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‘The Holdovers’: Misery loves company

Paul Hunham (Paul Giamatti), Mary Lamb (Da’Vine Joy Randolph) and Angus Tully (Dominic Sessa) stand in the cold after leaving a Christmas party in “The Holdovers.” (Photo: Seacia Pavao)

The holiday season is usually one of reprieve and relaxation for high school students and staff, but for the main characters of “The Holdovers” it is anything but.

Directed by Alexander Payne and set in 1970, “The Holdovers” centers around one student and two staff members who must “hold over” and stay in their New England prep school, Barton, over winter break. There’s Paul Hunham (Paul Giamatti), a universally disliked and grouchy history teacher; Angus Tully (Dominic Sessa), a troubled teenager estranged from his family; featured less but still critical is Mary Lamb (Da’Vine Joy Randolph), a school cook who is grieving the loss of her son.

The film — nominated for five Oscars, including “Best Picture” — is nostalgic in ways that extend beyond the references to the Vietnam War and rampant underage drinking. It is character-centric rather than plot-centric, letting the characters tug the plot forward as they divulge secrets about themselves to each other in conversations.

It’s a tried-and-true tale: A group of somewhat unlikeable and despairful people from various walks of life somehow come together to become a little more likable and a little more hopeful.  This formula itself is reminiscent of late 20th-century films like “The Breakfast Club”, but “The Holdovers” distinguishes itself by tying in more mature topics such as mental illness.

The core message of “The Holdovers” is that anyone can learn and grow from anyone else, no matter how old or irritable or just plain irritating. It is never too late or hopeless to pick yourself back up and do something productive with your life. It is not the most unique theme, but still a touching one that expresses itself well through the film’s characters.

The three main characters are all very different from each other, but they all have three things in common: They are all stuck together in Barton over break, all deeply lonely and all deeply miserable. They also all take their despair out on the world in different ways ranging from Lamb’s occasional outbursts of aggression to Tully’s petty delinquency to Hunham’s near-constant general unpleasantness, leading to tension and hostilities.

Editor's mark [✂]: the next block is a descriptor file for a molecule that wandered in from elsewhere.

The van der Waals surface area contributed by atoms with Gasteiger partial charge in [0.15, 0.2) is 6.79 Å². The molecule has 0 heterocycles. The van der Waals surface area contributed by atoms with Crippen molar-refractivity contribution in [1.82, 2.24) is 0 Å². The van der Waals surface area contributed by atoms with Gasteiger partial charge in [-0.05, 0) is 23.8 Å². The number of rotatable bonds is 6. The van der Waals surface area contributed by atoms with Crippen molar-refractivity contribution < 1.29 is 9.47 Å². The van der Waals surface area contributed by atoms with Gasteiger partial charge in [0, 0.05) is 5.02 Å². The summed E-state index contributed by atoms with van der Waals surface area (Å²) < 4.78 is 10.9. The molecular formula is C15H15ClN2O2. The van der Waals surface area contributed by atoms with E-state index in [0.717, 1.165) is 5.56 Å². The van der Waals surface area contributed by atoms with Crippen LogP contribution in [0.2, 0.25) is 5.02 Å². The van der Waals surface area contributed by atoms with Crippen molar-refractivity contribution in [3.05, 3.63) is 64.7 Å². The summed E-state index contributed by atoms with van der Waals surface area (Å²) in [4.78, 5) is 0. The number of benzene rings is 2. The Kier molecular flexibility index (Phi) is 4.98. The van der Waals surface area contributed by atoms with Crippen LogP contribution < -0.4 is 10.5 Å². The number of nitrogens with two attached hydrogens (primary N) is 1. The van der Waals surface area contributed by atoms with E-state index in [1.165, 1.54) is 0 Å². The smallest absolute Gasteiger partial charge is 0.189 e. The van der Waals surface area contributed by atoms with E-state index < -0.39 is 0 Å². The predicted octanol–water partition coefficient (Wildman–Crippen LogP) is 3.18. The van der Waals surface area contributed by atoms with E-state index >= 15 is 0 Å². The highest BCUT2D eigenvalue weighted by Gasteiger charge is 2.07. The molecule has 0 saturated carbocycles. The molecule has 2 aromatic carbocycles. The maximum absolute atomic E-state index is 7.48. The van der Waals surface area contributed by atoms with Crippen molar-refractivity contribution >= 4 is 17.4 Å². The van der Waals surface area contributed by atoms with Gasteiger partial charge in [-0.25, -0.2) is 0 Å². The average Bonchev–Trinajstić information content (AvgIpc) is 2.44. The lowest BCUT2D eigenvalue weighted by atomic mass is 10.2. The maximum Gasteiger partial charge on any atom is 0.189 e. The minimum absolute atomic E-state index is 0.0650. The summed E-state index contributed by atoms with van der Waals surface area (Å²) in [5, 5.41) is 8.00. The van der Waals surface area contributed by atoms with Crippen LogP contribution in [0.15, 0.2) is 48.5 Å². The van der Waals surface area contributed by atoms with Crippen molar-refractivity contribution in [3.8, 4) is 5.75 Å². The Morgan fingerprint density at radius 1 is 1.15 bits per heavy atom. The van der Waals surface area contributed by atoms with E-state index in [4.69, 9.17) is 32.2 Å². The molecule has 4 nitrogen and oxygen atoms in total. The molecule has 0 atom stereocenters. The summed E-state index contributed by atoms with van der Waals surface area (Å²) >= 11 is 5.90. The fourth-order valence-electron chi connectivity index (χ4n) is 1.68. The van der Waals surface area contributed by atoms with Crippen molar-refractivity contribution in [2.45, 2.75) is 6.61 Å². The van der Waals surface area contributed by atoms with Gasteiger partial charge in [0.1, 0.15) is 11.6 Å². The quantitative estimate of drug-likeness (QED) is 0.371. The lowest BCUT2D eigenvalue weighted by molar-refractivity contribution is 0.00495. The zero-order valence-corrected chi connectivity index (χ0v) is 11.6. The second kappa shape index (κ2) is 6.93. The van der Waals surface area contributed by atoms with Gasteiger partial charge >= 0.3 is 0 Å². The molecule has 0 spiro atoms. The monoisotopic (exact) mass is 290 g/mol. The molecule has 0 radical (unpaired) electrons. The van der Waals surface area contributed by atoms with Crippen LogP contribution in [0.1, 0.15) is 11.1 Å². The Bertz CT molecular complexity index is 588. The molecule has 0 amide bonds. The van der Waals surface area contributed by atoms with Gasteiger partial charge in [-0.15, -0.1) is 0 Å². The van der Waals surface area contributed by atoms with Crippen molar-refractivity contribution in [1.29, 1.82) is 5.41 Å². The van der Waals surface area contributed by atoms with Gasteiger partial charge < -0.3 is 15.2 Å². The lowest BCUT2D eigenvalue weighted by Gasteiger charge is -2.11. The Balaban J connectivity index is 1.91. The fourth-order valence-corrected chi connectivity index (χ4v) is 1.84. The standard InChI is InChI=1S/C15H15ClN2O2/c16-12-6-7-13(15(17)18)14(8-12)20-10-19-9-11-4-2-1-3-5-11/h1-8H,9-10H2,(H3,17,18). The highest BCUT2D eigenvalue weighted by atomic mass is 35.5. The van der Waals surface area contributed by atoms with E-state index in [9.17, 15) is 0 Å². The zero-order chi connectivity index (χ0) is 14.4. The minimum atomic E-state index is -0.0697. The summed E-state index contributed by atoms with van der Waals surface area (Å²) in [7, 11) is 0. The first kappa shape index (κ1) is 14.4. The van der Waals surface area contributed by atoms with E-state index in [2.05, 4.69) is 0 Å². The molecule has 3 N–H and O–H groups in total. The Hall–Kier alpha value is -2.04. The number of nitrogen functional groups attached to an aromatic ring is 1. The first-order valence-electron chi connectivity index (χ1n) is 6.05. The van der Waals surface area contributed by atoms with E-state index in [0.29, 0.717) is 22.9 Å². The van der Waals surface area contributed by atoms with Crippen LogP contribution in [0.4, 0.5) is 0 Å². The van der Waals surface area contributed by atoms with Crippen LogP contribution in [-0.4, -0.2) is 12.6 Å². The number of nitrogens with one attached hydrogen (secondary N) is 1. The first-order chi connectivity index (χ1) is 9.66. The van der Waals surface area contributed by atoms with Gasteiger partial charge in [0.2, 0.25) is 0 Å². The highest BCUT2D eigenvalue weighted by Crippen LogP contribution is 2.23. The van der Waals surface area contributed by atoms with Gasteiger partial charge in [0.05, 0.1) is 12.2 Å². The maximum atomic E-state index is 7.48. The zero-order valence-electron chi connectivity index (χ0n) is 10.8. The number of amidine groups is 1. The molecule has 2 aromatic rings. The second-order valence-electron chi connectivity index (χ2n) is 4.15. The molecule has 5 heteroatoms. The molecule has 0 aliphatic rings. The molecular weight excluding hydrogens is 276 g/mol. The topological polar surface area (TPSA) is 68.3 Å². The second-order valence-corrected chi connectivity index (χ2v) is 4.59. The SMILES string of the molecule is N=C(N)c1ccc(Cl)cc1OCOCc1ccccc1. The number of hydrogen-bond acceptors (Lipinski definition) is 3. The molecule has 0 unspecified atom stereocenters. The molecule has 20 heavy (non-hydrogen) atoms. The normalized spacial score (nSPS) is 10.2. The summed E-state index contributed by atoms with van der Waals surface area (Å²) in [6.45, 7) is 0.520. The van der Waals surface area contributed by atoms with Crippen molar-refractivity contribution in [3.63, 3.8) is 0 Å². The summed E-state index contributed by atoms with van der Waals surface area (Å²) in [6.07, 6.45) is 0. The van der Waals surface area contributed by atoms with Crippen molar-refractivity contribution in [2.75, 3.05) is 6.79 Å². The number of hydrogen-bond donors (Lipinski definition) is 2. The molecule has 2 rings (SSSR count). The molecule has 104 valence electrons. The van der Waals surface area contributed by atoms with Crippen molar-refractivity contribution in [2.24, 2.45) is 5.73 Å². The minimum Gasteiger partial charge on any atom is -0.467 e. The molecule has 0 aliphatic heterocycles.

The growth of all three main characters, especially Hunham and Tully, is subtle but clear. Nobody magically becomes a saint by the end of the film, but rather naturally progress into brighter and more loving versions of themselves as they grow close enough to bare their hearts to each other over the course of various petty squabbles and shared bottles of alcohol.

The characters walk a fine line between plain unlikeable and charming, and they do it well thanks to excellent writing combined with excellent actors. Giamatti, Sessa and Randolph all perform well in showing their characters’ best and worst parts. Similarly, the film as a whole alternates between lighthearted and serious, striking a balance that turns “The Holdovers” into a great drama with plenty of chuckle-worthy moments.

The soundtrack and visuals complement the story and characters well, too. Mark Orton’s soundtrack, though not particularly standout, is suitably composed of slow instrumentals, with the occasional retro jingle and choir-style Christmas carol.

Most of the film is cloaked in cool, winter tones that suit the season, with bursts of warmth becoming increasingly common as it progresses. The movie does not shy away from shadows, especially when it comes to scenes set within Barton.

Overall, “The Holdovers” is a thoughtful, slightly nostalgic film that places its characters first to explore the healing power of human connection even amongst people at odds. For those looking for a holiday movie, or any movie really, it is a rewarding watch.

“The Holdovers”

2 hours, 13 minutes

Rated R

Starring Paul Giamatti, Dominic Sessa and Da’Vine Joy Randolph

Directed by Alexander Payne

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About the Contributor
Carissa Tsui
Carissa Tsui, Senior Staff Writer
Carissa Tsui (Class of 2024) joined The Voice her junior year and her favorite show is Survivor. Also, her favorite color is red and her favorite animal is the ocean sponge.

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